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Let $Σ = \{0, 1\}$ and let $A, B ⊆ Σ^*$ be languages. Prove that if $A$ is NP-hard, $B$ is in P, $A ∩ B = ∅$, and $A ∪ B ≠ Σ^*$, then $A ∪ B$ in NP-hard.

How can I go about proving $A ∪ B$ is NP-hard given the conditions? Any help would be appreciated.

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Let $L$ be any language in NP. Since $A$ is NP-hard, there is a polytime reduction $f$ such that $x \in L$ iff $f(x) \in A$. We want to convert $f$ to a polytime reduction $g$ such that $x \in L$ iff $g(x) \in A \cup B$.

What prevents $f$ from working? Let's consider three cases:

  • $f(x) \in A$. In this case, $f(x) \in A \cup B$ as well.
  • $f(x) \notin A$, and also $f(x) \notin B$. In this case, $f(x) \notin A \cup B$ as well.
  • $f(x) \notin A$, but $f(x) \in B$. In this case, $f(x) \in A \cup B$. This is the problematic case.

The difficult case is $f(x) \in B$. Fortunately, since $B$ is in P, we can test whether this case happens. When it does, we would like to output something which is not in $A \cup B$. Here it is helpful (and necessary!) that $A \cup B \neq \Sigma^*$. Indeed, we can pick some arbitrary $z \notin A \cup B$, and choose this as our output when $f(x) \in B$.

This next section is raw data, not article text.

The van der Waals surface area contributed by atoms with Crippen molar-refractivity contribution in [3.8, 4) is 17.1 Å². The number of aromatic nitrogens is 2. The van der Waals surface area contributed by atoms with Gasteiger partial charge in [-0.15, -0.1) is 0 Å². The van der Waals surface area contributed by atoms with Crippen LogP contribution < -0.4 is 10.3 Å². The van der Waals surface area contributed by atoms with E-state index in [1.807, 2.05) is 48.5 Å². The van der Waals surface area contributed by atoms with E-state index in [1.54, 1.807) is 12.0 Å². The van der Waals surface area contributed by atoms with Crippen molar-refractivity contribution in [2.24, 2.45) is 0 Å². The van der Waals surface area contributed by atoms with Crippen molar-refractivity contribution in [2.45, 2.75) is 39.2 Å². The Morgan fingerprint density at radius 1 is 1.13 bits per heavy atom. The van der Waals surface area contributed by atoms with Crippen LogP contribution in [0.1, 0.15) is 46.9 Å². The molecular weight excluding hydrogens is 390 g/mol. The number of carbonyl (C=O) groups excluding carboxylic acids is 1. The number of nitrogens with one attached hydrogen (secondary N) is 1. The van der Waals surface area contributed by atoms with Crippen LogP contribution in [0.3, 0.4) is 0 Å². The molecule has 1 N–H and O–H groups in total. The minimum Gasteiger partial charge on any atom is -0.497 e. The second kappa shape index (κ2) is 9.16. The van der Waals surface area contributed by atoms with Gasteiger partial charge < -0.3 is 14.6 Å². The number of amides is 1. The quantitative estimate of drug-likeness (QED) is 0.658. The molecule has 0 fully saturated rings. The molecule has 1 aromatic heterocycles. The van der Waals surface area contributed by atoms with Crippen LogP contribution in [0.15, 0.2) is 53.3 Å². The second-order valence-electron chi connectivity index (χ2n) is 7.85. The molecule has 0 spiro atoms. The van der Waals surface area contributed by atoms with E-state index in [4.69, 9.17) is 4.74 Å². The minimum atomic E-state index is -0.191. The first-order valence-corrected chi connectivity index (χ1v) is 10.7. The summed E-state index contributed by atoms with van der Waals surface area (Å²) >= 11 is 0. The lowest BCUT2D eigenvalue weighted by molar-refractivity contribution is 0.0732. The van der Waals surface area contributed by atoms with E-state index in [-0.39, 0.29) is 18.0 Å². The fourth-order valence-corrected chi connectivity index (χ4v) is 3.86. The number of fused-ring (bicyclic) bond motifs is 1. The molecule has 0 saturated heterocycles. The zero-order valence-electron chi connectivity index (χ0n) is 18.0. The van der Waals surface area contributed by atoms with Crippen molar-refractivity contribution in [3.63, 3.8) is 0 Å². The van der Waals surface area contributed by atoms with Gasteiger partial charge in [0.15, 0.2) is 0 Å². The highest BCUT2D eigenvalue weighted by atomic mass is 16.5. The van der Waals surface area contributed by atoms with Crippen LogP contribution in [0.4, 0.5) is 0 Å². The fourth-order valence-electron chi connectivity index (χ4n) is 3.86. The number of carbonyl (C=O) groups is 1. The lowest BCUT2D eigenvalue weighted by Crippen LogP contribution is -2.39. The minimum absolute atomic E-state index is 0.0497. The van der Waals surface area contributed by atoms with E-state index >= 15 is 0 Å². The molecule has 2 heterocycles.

Here is what the updated reduction looks like: $$ g(x) = \begin{cases} z & \text{if } f(x) \in B, \\ f(x) & \text{otherwise}. \end{cases} $$ Does this work? Let us prove that it does.

If $f(x) \in B$, then since $A$ and $B$ are disjoint, we are guaranteed that $f(x) \notin A$, and so $x \notin L$. In this case $g(x) = z \notin A \cup B$, as needed.

If $f(x) \notin B$ then $g(x) = f(x)$, and moreover $g(x) = f(x) \in A \cup B$ iff $f(x) \in A$ iff $x \in L$, again as needed.

Finally, note that $g$ can be implemented in polynomial time, since $f$ can be so implemented, and $B$ is in P.

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Given an instance $x$ of $A$, reduce it to an instance $y$ of $A \cup B$ as follows:

  • Check (in polynomial time) if $x \in B$, if the answer is yes, then $x \not\in A$ since $A \cap B = \emptyset$. Pick any $y \in \Sigma^* \setminus (A \cup B)$ (which is non-empty by hypothesis).

  • If $x \not\in B$, then $x \in A \cup B \iff x \in A$. Pick $y=x$.

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